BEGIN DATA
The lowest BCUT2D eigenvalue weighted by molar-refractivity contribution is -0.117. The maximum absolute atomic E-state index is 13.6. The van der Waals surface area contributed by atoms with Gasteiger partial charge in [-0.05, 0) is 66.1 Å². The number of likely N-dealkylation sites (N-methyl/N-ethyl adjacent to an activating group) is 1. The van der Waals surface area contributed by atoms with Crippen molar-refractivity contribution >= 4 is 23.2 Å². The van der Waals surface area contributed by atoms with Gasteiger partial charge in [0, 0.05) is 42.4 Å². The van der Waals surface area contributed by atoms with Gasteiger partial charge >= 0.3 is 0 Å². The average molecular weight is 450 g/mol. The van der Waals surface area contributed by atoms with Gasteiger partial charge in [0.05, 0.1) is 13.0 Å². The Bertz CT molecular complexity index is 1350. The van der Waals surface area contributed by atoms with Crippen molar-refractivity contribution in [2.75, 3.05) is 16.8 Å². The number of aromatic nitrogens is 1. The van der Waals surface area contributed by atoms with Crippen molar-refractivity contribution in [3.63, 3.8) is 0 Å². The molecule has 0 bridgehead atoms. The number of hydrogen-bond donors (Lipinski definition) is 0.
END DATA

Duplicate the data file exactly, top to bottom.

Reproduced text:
The lowest BCUT2D eigenvalue weighted by molar-refractivity contribution is -0.117. The maximum absolute atomic E-state index is 13.6. The van der Waals surface area contributed by atoms with Gasteiger partial charge in [-0.05, 0) is 66.1 Å². The number of likely N-dealkylation sites (N-methyl/N-ethyl adjacent to an activating group) is 1. The van der Waals surface area contributed by atoms with Crippen molar-refractivity contribution >= 4 is 23.2 Å². The van der Waals surface area contributed by atoms with Gasteiger partial charge in [0, 0.05) is 42.4 Å². The van der Waals surface area contributed by atoms with Gasteiger partial charge >= 0.3 is 0 Å². The average molecular weight is 450 g/mol. The van der Waals surface area contributed by atoms with Gasteiger partial charge in [0.05, 0.1) is 13.0 Å². The Bertz CT molecular complexity index is 1350. The van der Waals surface area contributed by atoms with Crippen molar-refractivity contribution in [2.75, 3.05) is 16.8 Å². The number of aromatic nitrogens is 1. The van der Waals surface area contributed by atoms with Crippen molar-refractivity contribution in [3.63, 3.8) is 0 Å². The molecule has 0 bridgehead atoms. The number of hydrogen-bond donors (Lipinski definition) is 0.